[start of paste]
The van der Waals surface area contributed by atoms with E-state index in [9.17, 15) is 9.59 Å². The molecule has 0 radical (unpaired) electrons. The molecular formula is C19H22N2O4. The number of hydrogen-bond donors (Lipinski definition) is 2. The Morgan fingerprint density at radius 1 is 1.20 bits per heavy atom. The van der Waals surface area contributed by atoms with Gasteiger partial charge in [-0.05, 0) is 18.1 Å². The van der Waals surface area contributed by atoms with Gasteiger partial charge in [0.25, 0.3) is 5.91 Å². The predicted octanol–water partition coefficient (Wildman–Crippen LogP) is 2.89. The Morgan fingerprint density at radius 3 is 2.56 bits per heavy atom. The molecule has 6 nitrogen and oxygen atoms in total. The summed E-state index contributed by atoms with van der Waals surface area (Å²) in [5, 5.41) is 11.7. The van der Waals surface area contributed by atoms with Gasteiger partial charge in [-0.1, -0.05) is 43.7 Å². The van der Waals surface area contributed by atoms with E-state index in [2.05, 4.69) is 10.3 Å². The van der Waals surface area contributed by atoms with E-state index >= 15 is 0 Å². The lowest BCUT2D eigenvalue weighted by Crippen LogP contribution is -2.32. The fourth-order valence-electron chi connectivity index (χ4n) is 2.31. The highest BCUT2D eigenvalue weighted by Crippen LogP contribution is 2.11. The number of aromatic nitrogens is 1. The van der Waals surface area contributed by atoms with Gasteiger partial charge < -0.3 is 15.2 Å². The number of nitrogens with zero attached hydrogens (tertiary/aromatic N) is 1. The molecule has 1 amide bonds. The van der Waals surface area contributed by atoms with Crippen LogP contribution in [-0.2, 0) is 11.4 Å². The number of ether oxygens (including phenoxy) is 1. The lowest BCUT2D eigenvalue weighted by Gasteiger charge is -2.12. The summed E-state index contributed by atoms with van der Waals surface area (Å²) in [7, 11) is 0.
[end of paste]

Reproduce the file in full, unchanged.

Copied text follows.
The van der Waals surface area contributed by atoms with E-state index in [9.17, 15) is 9.59 Å². The molecule has 0 radical (unpaired) electrons. The molecular formula is C19H22N2O4. The number of hydrogen-bond donors (Lipinski definition) is 2. The Morgan fingerprint density at radius 1 is 1.20 bits per heavy atom. The van der Waals surface area contributed by atoms with Gasteiger partial charge in [-0.05, 0) is 18.1 Å². The van der Waals surface area contributed by atoms with Gasteiger partial charge in [0.25, 0.3) is 5.91 Å². The predicted octanol–water partition coefficient (Wildman–Crippen LogP) is 2.89. The Morgan fingerprint density at radius 3 is 2.56 bits per heavy atom. The molecule has 6 nitrogen and oxygen atoms in total. The summed E-state index contributed by atoms with van der Waals surface area (Å²) in [5, 5.41) is 11.7. The van der Waals surface area contributed by atoms with Gasteiger partial charge in [-0.1, -0.05) is 43.7 Å². The van der Waals surface area contributed by atoms with E-state index in [2.05, 4.69) is 10.3 Å². The van der Waals surface area contributed by atoms with E-state index >= 15 is 0 Å². The lowest BCUT2D eigenvalue weighted by Crippen LogP contribution is -2.32. The fourth-order valence-electron chi connectivity index (χ4n) is 2.31. The highest BCUT2D eigenvalue weighted by Crippen LogP contribution is 2.11. The number of aromatic nitrogens is 1. The van der Waals surface area contributed by atoms with Gasteiger partial charge < -0.3 is 15.2 Å². The number of nitrogens with zero attached hydrogens (tertiary/aromatic N) is 1. The molecule has 1 amide bonds. The van der Waals surface area contributed by atoms with Crippen LogP contribution in [-0.2, 0) is 11.4 Å². The number of ether oxygens (including phenoxy) is 1. The lowest BCUT2D eigenvalue weighted by Gasteiger charge is -2.12. The summed E-state index contributed by atoms with van der Waals surface area (Å²) in [7, 11) is 0.